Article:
Beware of this type of thing. True Christian unity is a local church matter. Consider these key passages on unity: Romans 15:5,6; 1 Corinthians 1:10; Ephesians 4:3; Philippians 2:2. All of these commands in regard to unity are directed to churches. Only in the local church can Christians be "perfectly joined together in the same mind and in the same judgment" (1 Cor. 1:10). Only in the local church can Christians "stand fast in one spirit, with one mind striving together for the faith of the gospel" (Philippians 1:27). 

 Further, the New Testament does not instruct the churches to build the kingdom of God on earth or to attempt to set up a Christian society. That is the type of error which produced the Roman Catholic Church and the Protestant state churches. The church is not a political institution; it is a spiritual entity composed of baptised believers, organized according to the New Testament pattern, and committed to the whole counsel of New Testament doctrine. It's work is the Great Commission of world evangelism, not political/social kingdom building. 

 Five times the risen Lord Jesus Christ repeated and emphasized the Great Commission (Matthew 28:18-20; Mark 16:15; Luke 24:44- 48; John 20:21; Acts 1:8). 

 When the disciples asked Christ about the kingdom, He replied, "It is not for you to know the times or the seasons, which the Father hath put in his own power. But ye shall receive power, after that the Holy Ghost is come upon you: and ye shall be witnesses unto me both in Jerusalem, and in all Judaea, and in Samaria, and unto the uttermost part of the earth" (Acts 1:6-8). 

 There will be no kingdom building until the King comes. That is not what time it is on God's calendar. The Apostles did not attempt to Christianize the Roman Empire, except to preach the Gospel and plant churches and to influence society spiritually through changed lives.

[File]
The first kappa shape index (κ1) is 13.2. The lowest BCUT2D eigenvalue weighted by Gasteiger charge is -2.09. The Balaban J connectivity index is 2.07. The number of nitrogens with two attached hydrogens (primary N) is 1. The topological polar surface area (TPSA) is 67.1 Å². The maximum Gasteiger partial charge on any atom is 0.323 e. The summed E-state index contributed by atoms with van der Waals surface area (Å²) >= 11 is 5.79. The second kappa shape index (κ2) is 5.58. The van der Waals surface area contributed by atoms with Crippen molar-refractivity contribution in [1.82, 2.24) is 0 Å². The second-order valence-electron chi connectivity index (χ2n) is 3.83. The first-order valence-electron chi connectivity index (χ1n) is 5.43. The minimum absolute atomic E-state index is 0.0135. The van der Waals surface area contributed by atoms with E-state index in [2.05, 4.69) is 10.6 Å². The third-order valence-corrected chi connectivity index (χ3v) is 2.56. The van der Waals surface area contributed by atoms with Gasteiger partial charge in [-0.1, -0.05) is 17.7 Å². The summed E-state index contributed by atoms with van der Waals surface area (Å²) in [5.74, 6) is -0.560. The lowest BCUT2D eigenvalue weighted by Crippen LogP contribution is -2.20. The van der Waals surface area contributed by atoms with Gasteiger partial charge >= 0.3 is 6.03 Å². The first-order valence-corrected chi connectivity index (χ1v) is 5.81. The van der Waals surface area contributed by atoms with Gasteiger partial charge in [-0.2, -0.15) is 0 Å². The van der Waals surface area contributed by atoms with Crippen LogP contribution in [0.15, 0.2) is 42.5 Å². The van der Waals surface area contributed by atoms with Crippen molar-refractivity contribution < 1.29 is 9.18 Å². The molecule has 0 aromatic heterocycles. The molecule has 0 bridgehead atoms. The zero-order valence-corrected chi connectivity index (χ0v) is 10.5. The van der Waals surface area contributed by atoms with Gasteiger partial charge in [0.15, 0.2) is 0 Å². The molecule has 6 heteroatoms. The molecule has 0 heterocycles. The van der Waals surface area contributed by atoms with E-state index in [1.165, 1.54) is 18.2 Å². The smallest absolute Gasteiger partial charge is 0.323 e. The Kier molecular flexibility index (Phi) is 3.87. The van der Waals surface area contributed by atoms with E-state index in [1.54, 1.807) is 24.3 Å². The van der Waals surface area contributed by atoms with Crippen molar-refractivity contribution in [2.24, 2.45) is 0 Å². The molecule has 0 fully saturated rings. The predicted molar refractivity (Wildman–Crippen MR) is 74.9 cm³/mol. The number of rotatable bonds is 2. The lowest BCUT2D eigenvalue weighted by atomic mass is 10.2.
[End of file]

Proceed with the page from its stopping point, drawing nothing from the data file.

Certainly it is not wrong for the individual Christian to be involved in the political process, to vote and pray and work for political change. But this is not the same as attempting to build the kingdom of God on the earth or to Christianize society or to form ecumenical sociopolitical change coalitions. The primary command given to the Christian in this age in regard to political activity is to pray "for kings, and for all that are in authority; that we may lead a quiet and peaceable life in all godliness and honesty" (1 Timothy 2:1-2). Why does God want us to pray for a tranquil society? "For this is good and acceptable in the sight of God our Saviour; Who will have all men to be saved, and to come unto the knowledge of the truth" (1 Timothy 2:3,4). Christian, are you praying for your country? 

 [From "Digging in the Walls," O Timothy magazine, Volume 12, Issue 11, 1995. Editor, David W. Cloud. O Timothy is a monthly magazine which is available by subscription from Way of Life Literature, 1219 N. Harns Road, Oak Harbor, Washington 98277. Subscription price is $20.]